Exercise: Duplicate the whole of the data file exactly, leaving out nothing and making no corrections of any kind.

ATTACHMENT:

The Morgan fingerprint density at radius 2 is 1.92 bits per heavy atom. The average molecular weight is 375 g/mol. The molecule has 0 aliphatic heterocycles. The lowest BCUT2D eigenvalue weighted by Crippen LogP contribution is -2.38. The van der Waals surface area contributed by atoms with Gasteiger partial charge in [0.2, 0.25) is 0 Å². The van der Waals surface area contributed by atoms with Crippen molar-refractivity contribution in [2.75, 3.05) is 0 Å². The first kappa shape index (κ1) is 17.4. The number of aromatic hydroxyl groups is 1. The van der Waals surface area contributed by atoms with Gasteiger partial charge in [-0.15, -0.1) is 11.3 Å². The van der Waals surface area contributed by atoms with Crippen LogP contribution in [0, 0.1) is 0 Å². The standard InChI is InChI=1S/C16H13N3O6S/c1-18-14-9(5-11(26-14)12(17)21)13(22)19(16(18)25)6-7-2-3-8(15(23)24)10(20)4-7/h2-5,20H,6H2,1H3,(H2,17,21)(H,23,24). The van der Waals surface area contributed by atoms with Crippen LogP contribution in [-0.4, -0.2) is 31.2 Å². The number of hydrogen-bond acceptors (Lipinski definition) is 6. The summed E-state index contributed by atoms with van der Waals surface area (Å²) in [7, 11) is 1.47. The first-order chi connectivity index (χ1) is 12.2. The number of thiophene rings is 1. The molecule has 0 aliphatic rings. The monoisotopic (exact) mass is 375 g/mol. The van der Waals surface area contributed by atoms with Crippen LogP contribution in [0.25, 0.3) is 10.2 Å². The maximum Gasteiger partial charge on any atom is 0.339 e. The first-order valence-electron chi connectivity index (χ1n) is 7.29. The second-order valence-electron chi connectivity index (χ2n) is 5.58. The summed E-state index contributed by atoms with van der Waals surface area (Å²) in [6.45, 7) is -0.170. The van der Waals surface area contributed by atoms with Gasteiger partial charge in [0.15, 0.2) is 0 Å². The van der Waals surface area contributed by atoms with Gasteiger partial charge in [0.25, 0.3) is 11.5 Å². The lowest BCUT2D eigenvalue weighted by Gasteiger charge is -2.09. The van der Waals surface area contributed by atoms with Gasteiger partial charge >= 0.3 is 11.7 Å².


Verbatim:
The Morgan fingerprint density at radius 2 is 1.92 bits per heavy atom. The average molecular weight is 375 g/mol. The molecule has 0 aliphatic heterocycles. The lowest BCUT2D eigenvalue weighted by Crippen LogP contribution is -2.38. The van der Waals surface area contributed by atoms with Gasteiger partial charge in [0.2, 0.25) is 0 Å². The van der Waals surface area contributed by atoms with Crippen molar-refractivity contribution in [2.75, 3.05) is 0 Å². The first kappa shape index (κ1) is 17.4. The number of aromatic hydroxyl groups is 1. The van der Waals surface area contributed by atoms with Gasteiger partial charge in [-0.15, -0.1) is 11.3 Å². The van der Waals surface area contributed by atoms with Crippen LogP contribution in [0, 0.1) is 0 Å². The standard InChI is InChI=1S/C16H13N3O6S/c1-18-14-9(5-11(26-14)12(17)21)13(22)19(16(18)25)6-7-2-3-8(15(23)24)10(20)4-7/h2-5,20H,6H2,1H3,(H2,17,21)(H,23,24). The van der Waals surface area contributed by atoms with Crippen LogP contribution in [-0.4, -0.2) is 31.2 Å². The number of hydrogen-bond acceptors (Lipinski definition) is 6. The summed E-state index contributed by atoms with van der Waals surface area (Å²) in [7, 11) is 1.47. The first-order chi connectivity index (χ1) is 12.2. The number of thiophene rings is 1. The molecule has 0 aliphatic rings. The monoisotopic (exact) mass is 375 g/mol. The van der Waals surface area contributed by atoms with Crippen LogP contribution in [0.25, 0.3) is 10.2 Å². The maximum Gasteiger partial charge on any atom is 0.339 e. The first-order valence-electron chi connectivity index (χ1n) is 7.29. The second-order valence-electron chi connectivity index (χ2n) is 5.58. The summed E-state index contributed by atoms with van der Waals surface area (Å²) in [6.45, 7) is -0.170. The van der Waals surface area contributed by atoms with Gasteiger partial charge in [0.15, 0.2) is 0 Å². The van der Waals surface area contributed by atoms with Gasteiger partial charge in [0.25, 0.3) is 11.5 Å². The lowest BCUT2D eigenvalue weighted by Gasteiger charge is -2.09. The van der Waals surface area contributed by atoms with Gasteiger partial charge >= 0.3 is 11.7 Å².